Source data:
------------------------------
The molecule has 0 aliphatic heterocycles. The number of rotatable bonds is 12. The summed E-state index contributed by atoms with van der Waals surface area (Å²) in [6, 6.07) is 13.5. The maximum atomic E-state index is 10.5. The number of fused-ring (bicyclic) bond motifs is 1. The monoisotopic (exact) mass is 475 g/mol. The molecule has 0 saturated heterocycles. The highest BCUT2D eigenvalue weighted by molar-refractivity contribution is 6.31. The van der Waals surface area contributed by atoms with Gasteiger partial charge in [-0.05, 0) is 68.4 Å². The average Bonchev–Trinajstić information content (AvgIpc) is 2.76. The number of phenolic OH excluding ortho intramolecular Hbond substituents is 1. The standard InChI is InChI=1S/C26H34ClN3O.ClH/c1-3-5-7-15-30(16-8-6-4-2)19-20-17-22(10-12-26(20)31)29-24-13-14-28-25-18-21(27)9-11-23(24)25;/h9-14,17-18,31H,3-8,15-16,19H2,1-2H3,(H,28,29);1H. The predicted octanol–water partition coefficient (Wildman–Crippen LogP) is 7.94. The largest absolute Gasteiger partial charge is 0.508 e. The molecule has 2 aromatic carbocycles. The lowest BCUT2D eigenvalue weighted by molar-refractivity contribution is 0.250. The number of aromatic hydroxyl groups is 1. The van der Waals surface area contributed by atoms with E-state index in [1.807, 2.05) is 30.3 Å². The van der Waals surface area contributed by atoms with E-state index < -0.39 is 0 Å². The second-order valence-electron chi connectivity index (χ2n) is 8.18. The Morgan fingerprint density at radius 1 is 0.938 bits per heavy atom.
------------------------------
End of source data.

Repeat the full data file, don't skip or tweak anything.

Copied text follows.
The molecule has 0 aliphatic heterocycles. The number of rotatable bonds is 12. The summed E-state index contributed by atoms with van der Waals surface area (Å²) in [6, 6.07) is 13.5. The maximum atomic E-state index is 10.5. The number of fused-ring (bicyclic) bond motifs is 1. The monoisotopic (exact) mass is 475 g/mol. The molecule has 0 saturated heterocycles. The highest BCUT2D eigenvalue weighted by molar-refractivity contribution is 6.31. The van der Waals surface area contributed by atoms with Gasteiger partial charge in [-0.05, 0) is 68.4 Å². The average Bonchev–Trinajstić information content (AvgIpc) is 2.76. The number of phenolic OH excluding ortho intramolecular Hbond substituents is 1. The standard InChI is InChI=1S/C26H34ClN3O.ClH/c1-3-5-7-15-30(16-8-6-4-2)19-20-17-22(10-12-26(20)31)29-24-13-14-28-25-18-21(27)9-11-23(24)25;/h9-14,17-18,31H,3-8,15-16,19H2,1-2H3,(H,28,29);1H. The predicted octanol–water partition coefficient (Wildman–Crippen LogP) is 7.94. The largest absolute Gasteiger partial charge is 0.508 e. The molecule has 2 aromatic carbocycles. The lowest BCUT2D eigenvalue weighted by molar-refractivity contribution is 0.250. The number of aromatic hydroxyl groups is 1. The van der Waals surface area contributed by atoms with E-state index in [1.807, 2.05) is 30.3 Å². The van der Waals surface area contributed by atoms with E-state index < -0.39 is 0 Å². The second-order valence-electron chi connectivity index (χ2n) is 8.18. The Morgan fingerprint density at radius 1 is 0.938 bits per heavy atom.